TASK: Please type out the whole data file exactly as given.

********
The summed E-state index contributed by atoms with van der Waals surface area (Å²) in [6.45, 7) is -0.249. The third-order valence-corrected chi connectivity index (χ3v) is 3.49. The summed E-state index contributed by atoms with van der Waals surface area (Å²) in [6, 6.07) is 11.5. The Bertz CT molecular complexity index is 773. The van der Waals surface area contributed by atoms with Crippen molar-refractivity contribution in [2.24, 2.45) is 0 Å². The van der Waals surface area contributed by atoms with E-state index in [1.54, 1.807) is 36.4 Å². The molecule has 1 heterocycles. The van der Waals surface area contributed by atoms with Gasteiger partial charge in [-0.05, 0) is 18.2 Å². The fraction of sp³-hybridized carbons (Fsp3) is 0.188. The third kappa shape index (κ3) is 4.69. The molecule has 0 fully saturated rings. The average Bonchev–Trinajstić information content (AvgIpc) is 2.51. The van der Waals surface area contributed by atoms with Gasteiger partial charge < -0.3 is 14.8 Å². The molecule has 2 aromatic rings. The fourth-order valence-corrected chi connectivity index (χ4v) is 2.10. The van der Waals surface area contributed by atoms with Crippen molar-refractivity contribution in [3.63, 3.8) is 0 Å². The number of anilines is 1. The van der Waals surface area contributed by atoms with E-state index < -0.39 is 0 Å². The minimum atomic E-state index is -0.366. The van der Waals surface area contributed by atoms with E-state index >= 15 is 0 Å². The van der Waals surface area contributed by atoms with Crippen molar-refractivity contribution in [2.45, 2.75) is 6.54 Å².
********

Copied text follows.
The summed E-state index contributed by atoms with van der Waals surface area (Å²) in [6.45, 7) is -0.249. The third-order valence-corrected chi connectivity index (χ3v) is 3.49. The summed E-state index contributed by atoms with van der Waals surface area (Å²) in [6, 6.07) is 11.5. The Bertz CT molecular complexity index is 773. The van der Waals surface area contributed by atoms with Crippen molar-refractivity contribution in [2.24, 2.45) is 0 Å². The van der Waals surface area contributed by atoms with E-state index in [1.54, 1.807) is 36.4 Å². The molecule has 1 heterocycles. The van der Waals surface area contributed by atoms with Gasteiger partial charge in [-0.05, 0) is 18.2 Å². The fraction of sp³-hybridized carbons (Fsp3) is 0.188. The third kappa shape index (κ3) is 4.69. The molecule has 0 fully saturated rings. The average Bonchev–Trinajstić information content (AvgIpc) is 2.51. The van der Waals surface area contributed by atoms with Gasteiger partial charge < -0.3 is 14.8 Å². The molecule has 2 aromatic rings. The fourth-order valence-corrected chi connectivity index (χ4v) is 2.10. The van der Waals surface area contributed by atoms with Crippen molar-refractivity contribution in [3.63, 3.8) is 0 Å². The number of anilines is 1. The van der Waals surface area contributed by atoms with E-state index < -0.39 is 0 Å². The minimum atomic E-state index is -0.366. The van der Waals surface area contributed by atoms with E-state index >= 15 is 0 Å². The van der Waals surface area contributed by atoms with Crippen molar-refractivity contribution in [2.45, 2.75) is 6.54 Å².